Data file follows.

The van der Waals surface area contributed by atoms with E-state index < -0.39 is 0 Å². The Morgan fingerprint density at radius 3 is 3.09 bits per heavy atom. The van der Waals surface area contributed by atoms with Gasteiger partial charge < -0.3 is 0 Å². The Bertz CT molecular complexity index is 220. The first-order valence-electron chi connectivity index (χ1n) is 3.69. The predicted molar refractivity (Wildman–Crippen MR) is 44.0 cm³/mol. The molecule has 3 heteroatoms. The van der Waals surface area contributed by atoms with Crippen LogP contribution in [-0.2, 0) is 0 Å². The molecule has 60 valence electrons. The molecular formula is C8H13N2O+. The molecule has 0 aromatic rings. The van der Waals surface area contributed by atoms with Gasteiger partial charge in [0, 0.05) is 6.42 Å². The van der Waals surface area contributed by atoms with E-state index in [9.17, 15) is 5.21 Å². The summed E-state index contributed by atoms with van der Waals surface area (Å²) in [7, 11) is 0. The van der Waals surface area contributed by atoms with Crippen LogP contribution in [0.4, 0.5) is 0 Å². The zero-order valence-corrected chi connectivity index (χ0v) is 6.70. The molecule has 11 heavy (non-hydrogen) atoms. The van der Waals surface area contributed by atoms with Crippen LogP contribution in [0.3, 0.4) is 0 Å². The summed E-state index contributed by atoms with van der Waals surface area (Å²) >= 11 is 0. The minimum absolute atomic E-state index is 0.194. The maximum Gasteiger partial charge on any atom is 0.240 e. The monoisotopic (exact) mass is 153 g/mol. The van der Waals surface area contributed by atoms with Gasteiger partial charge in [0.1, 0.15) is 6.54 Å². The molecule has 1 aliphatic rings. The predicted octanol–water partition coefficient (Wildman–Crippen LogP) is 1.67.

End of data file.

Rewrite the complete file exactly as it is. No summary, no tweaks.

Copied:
The van der Waals surface area contributed by atoms with E-state index < -0.39 is 0 Å². The Morgan fingerprint density at radius 3 is 3.09 bits per heavy atom. The van der Waals surface area contributed by atoms with Gasteiger partial charge < -0.3 is 0 Å². The Bertz CT molecular complexity index is 220. The first-order valence-electron chi connectivity index (χ1n) is 3.69. The predicted molar refractivity (Wildman–Crippen MR) is 44.0 cm³/mol. The molecule has 3 heteroatoms. The van der Waals surface area contributed by atoms with Crippen LogP contribution in [-0.2, 0) is 0 Å². The molecule has 60 valence electrons. The molecular formula is C8H13N2O+. The molecule has 0 aromatic rings. The van der Waals surface area contributed by atoms with Gasteiger partial charge in [0, 0.05) is 6.42 Å². The van der Waals surface area contributed by atoms with E-state index in [9.17, 15) is 5.21 Å². The summed E-state index contributed by atoms with van der Waals surface area (Å²) in [7, 11) is 0. The van der Waals surface area contributed by atoms with Crippen LogP contribution in [0.4, 0.5) is 0 Å². The zero-order valence-corrected chi connectivity index (χ0v) is 6.70. The molecule has 11 heavy (non-hydrogen) atoms. The van der Waals surface area contributed by atoms with Crippen LogP contribution in [0.3, 0.4) is 0 Å². The summed E-state index contributed by atoms with van der Waals surface area (Å²) >= 11 is 0. The minimum absolute atomic E-state index is 0.194. The maximum Gasteiger partial charge on any atom is 0.240 e. The monoisotopic (exact) mass is 153 g/mol. The van der Waals surface area contributed by atoms with Gasteiger partial charge in [0.1, 0.15) is 6.54 Å². The molecule has 1 aliphatic rings. The predicted octanol–water partition coefficient (Wildman–Crippen LogP) is 1.67.